“Let me out! I want to get out!” My voice now so much louder than the music but he didn’t he wouldn’t he refused to hear me. The terror so sudden, the music so disturbing, my mind a chaos of all the stories, the top news stories of girls who are Taken who are Raped and Strangled and Tortured—was he this person, was I this headline? I could hardly breathe and then from a distant discordant underwater I could hear the sound of the bell.


I did it all the time. My feeble shut of the car door was an endless annoyance for my boyfriend. He was forever leaning across my lap to give my door handle the extra yank that shut off that warning.


And now this guy, this nondescript freakish monster, in a lurch of aggression was reaching over my lap to shut me in to lock me in.

Do it! My only non-silly action of the evening, with animal strength I gave a lug-heeled push of my boot along with a full-shoulder push on the door and I fell like a sack, spinning onto Spruce Street, then scrambling up, screaming and wild, my hand out to stop cars, as I tore across the road.

What scares me?

Not listening to the voice in my head.

Because I knew he was strange. I’d sipped on that gin-and-tonic knowing that the shadowy guy who sent it was inexplicably weird and wrong, and that no good would come of any interaction with him.

I knew he was all of those things, and still I had gotten into that car.

Later, in my sorority house, surrounded by the safety of clucking girls and the campus police, I couldn’t make sense of my own naiveté. So I put all the blame on him. On his good acting, his smooth disguise: “He seemed totally normal! He said he knew Pete! He said he was a student—a neighbor!” As if somehow I could justify my bad decision with all my good research.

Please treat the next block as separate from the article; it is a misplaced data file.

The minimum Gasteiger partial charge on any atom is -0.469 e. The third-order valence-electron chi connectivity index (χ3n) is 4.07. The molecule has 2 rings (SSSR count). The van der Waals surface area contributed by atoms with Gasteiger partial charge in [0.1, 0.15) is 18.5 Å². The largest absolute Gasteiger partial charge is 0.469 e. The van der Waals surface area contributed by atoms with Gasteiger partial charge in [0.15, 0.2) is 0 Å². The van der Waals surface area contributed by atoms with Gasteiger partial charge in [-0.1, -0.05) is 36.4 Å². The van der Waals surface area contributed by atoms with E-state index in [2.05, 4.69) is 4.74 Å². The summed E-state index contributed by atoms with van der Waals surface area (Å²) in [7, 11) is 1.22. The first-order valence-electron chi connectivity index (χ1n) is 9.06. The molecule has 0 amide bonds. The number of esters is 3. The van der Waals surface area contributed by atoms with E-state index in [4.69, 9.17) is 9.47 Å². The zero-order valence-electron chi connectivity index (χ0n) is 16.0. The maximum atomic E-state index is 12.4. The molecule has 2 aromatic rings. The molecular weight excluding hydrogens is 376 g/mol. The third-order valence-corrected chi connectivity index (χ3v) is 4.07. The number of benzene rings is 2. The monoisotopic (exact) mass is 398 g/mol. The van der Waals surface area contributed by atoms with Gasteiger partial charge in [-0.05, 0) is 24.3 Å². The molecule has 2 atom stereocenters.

But showing your work does not get you points. It will not let you live.

There were bruises all down the side of my body for nearly a month. I was glad to have them. Nobody and nothing else reproached me like those marks, black as tire skids.

I’ve recounted this story many times over the years. I used to tell it with youthful vigor and outrage. I was enthralled by my brush with a possible sociopath. And I liked to end it oh-so-offhandedly—“I could have totally died, right?” As if that outcome was never an option, as if I were entitled to my happy ending.

But the longer I live past that night, the more frightening this story—and all that didn’t happen—becomes to me. It is as if only by living my life that I can fully grasp its value.

Who knows what that guy’s plan had been? Who knows if that unsealed door was my only chance? And so now I tell this story differently, with humility, with knowledge that I’d been shockingly stupid and absurdly lucky, and finally, with a little advice. Which is this: When you’re out on the wire, trust your hunch. No drink is ever free. And if you have a choice, wear boots.

Oh, Adele. Thank you so much for sharing this story with us. I don’t have the words to say how terrifying this is. And to everyone reading: Be sure to enter for a chance to win All You Never Wanted (scroll down for giveaway details).

Adele Griffin is the acclaimed author of many books for young readers, including Sons of Liberty and Where I Want to Be, both National Book Award finalists. She is also the author of Tighter, Picture the Dead, The Julian Game, and the Witch Twins and Vampire Island middle-grade series. Adele lives with her family in Brooklyn, New York. Her newest novel, All You Never Wanted, came out this October.

Visit her online at www.adelegriffin.com.

Follow @adelegriffin on Twitter.

Want a chance to win a signed finished copy of Adele’s newest novel, All You Never Wanted, which just came out this month?

This giveaway is now closed. Thank you to everyone who entered! The winner will be announced soon.

Here’s what you missed so far in the What Scares You? series:

And come back tomorrow for more… The next author to share fears with us is: Michelle Hodkin, author of The Unbecoming of Mara Dyer and The Evolution of Mara Dyer!

Series art by Robert Roxby. Email to contact the artist directly.